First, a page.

Chicago Express (ship)

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CMS CHICAGO EXPRESS 001 2008-04-23.jpg
Chicago Express departing from Hamburg
Name: Chicago Express
Owner: Hapag Lloyd[1]
Operator: Hapag Lloyd Container Linie[1]
Port of registry:  Hamburg  Germany[1]
Route: Far East – Europe[2]
Builder: Hyundai Heavy Industries Co., Ltd Ulsan, South Korea
Yard number: H1597
Completed: 2006[1]
Status: In service
General characteristics
Class and type: Colombo Express Class container ship
Tonnage: GT 91,020,[1] NT 100,000,[1] DWT 103890
Length: 336.19 m (1,103.0 ft)[1]
Beam: 42.80 m (140.4 ft)[1]
Draft: 12.4 m (41 ft), 12.4 m (41 ft)(max)[1]
Depth: 24.6 m (81 ft)[1]
Installed power: 68,640 kW (92,050 hp)[1]
Propulsion: B&W 12K98ME Diesel[1]
Speed: 24.5 knots (45.4 km/h; 28.2 mph)[1]
Capacity: 8749 TEU[1]

Chicago Express is a container ship for the Hapag Lloyd Container Linie, and is one of eight in the Colombo Express class. This ship is one of the largest container ships in the world. The Chicago Express is currently on the Far East – Europe trade route.

Hull and engine[edit]

The Chicago Express is a fully cellular container ship. It was built in 2006 by Hyundai Heavy Industries Co., Ltd., in Ulsan, South Korea. Her gross tonnage is 91,020, her net tonnage is 100,000, and her deadweight is 103,890. She is 336.19 m (1,103.0 ft) long and is 42.80 m (140.4 ft) at the beam.[1] Her draught is 12.4 m (41 ft), her draft is 12.4 m (41 ft), her depth is 24.6 m (81 ft). The Chicago Express has a TEU capacity of 8749, with plugs for 730 reefer containers.[3]

The Chicago Express is powered by Kawasaki-MAN B&W 12K98ME. These engines are two stroke and have twelve cylinders. The engine turns a single screw or one propeller which is tunnel thruster design. The engine can produce 68,640 kW (92,050 horsepower) of power.[1]

Training role[edit]

The Chicago Express is not only a cargo ship, but also a training ship. On September 5, 2006, eight nautical officer cadets stepped on board the Chicago Express in order to get real-life training and progress their future in the industry. In October, the ship also welcomed aboard seven mechanic apprentices. The cadets sailed with the Chicago Express for one year to fulfill their training requirement.[4]

Fatal accident blamed on ship design[edit]

In September 2008, the Chicago Express was sailing out of Hong Kong when it ran into a typhoon. The resulting storm initially caused the ship to go in a parametric roll, in which the ship rocked side to side 32 degrees. To decrease this effect, the ship master was able to change direction of the ship and brought the rolls down to 20 degrees. The ship encountered a sudden wave which made the ship list at 44 degrees for ten seconds. Everyone on the bridge was "catapulted across the bridge", the report said, except the second officer. A Filipino AB on the bridge succumbed to his wounds sustained during the incident and was pronounced dead, while the master was airlifted to Hong Kong for treatment of serious injuries.[5] An investigation of this event revealed that there was not a sufficient number of hand rails on the bridge of the ship. This accident and several similar ones caused the ship designers to question some designs of new ships.[6]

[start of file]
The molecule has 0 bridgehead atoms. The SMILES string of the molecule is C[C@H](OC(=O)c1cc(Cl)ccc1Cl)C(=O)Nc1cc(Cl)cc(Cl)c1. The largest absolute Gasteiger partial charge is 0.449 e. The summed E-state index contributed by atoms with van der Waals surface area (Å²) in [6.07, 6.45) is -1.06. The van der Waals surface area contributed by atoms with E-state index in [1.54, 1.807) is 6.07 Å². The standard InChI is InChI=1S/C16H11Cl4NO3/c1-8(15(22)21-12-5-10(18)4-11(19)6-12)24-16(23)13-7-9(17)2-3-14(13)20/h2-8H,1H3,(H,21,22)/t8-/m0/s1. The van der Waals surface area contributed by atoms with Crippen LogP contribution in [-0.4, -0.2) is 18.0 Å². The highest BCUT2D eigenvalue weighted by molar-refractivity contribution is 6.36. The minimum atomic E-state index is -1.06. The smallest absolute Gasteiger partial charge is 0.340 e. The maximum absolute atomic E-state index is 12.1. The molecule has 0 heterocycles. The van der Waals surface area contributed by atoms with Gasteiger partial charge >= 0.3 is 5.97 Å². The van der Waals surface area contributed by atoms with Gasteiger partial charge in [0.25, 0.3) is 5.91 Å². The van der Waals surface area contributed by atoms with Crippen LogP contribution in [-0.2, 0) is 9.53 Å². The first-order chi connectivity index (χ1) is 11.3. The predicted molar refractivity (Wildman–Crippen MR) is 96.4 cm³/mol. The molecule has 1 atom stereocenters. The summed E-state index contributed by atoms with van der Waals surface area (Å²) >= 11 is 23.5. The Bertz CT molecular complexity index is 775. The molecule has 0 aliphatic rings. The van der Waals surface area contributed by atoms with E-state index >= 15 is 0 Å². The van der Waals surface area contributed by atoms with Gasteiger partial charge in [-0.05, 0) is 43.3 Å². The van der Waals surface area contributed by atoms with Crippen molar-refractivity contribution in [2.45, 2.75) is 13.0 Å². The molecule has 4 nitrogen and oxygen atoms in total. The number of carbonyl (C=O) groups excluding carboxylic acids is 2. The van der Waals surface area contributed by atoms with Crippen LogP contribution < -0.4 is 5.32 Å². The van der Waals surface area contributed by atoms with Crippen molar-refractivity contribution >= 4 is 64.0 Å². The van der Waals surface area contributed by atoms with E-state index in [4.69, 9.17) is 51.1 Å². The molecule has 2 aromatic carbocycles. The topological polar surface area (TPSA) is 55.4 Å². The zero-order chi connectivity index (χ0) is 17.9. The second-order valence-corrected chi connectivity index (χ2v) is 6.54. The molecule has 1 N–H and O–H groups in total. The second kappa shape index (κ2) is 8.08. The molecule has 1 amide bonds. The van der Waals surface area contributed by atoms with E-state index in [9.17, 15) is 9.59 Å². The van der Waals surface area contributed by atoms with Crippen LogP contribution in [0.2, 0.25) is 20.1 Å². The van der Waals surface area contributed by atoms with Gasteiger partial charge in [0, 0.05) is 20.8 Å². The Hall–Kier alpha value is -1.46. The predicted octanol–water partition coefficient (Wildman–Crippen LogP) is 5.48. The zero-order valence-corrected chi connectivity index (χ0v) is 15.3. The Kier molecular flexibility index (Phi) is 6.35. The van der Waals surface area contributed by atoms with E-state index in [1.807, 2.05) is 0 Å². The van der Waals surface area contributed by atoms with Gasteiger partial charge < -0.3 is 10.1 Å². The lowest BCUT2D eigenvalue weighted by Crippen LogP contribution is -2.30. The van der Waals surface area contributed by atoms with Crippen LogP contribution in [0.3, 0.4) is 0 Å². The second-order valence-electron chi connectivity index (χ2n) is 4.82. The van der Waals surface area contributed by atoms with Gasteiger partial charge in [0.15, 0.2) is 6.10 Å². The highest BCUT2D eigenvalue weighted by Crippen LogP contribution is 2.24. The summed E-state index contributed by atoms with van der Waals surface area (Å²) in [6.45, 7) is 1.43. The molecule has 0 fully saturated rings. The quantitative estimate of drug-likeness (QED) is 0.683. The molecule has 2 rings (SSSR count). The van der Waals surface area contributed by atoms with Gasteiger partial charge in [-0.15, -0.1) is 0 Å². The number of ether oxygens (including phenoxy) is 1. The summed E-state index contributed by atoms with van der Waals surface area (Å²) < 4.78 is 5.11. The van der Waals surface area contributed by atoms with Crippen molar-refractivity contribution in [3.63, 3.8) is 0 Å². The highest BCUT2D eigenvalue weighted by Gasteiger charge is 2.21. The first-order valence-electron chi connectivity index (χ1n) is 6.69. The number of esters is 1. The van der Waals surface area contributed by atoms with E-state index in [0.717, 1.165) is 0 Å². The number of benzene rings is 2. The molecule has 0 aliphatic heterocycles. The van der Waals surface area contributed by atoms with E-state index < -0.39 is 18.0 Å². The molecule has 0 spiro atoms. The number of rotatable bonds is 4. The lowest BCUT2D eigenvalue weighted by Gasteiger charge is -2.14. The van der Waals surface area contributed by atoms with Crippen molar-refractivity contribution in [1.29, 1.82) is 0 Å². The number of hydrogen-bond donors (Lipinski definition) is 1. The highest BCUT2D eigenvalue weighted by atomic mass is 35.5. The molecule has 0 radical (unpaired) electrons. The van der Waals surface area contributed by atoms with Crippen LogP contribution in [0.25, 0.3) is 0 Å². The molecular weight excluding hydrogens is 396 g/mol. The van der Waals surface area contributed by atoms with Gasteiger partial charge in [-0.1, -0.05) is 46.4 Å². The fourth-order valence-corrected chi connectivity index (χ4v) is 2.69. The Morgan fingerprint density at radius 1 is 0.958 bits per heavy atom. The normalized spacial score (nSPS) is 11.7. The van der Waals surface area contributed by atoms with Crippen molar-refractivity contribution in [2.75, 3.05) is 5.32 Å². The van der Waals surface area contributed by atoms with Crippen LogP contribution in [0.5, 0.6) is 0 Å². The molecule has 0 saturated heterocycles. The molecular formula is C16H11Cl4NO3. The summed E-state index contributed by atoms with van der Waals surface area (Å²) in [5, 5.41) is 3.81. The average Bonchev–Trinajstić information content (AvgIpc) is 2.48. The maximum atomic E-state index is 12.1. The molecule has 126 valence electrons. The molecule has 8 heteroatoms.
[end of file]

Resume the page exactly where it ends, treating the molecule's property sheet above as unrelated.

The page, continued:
Illegal cargo[edit]

The Chicago Express was caught up in a shipping scandal in a port in Hampshire. Reportedly officials found a banned sweet, that caused the deaths of four children earlier in the year, in a couple of containers from the ship. This gave the officials probable cause to search the rest of the ship's cargo, in which they also found illegally imported goods such as 20,000 cigarettes, shrimp paste, condensed milk and beef jerky. The companies that tried to import the illegal goods got a notice for the destruction of the goods and Customs and Excise will charge them for the service.[7]


  1. ^ a b c d e f g h i j k l m n o p q Lloyd's Register of Shipping (2006). London: Lloyd's Register of Shipping. p. 1227. ISBN 978-1-906313-04-3.  Missing or empty |title= (help)
  2. ^ "Chicago Express". Retrieved 6 March 2012. 
  3. ^ a b "Chicago Express - Hapag-Llyod". Hapag-Lloyd. Retrieved 6 March 2012. 
  4. ^ Janet Porter, 5 September 2006, p. 1
  5. ^ "Investigation Report 510 08" (PDF). Bundesstelle für Seeunfalluntersuchung. Retrieved 6 March 2012. [permanent dead link]
  6. ^ Adam Corbett London, 15 January 2010, Article 1
  7. ^ Author unknown, 3 September 2008, Article 1

External links[edit]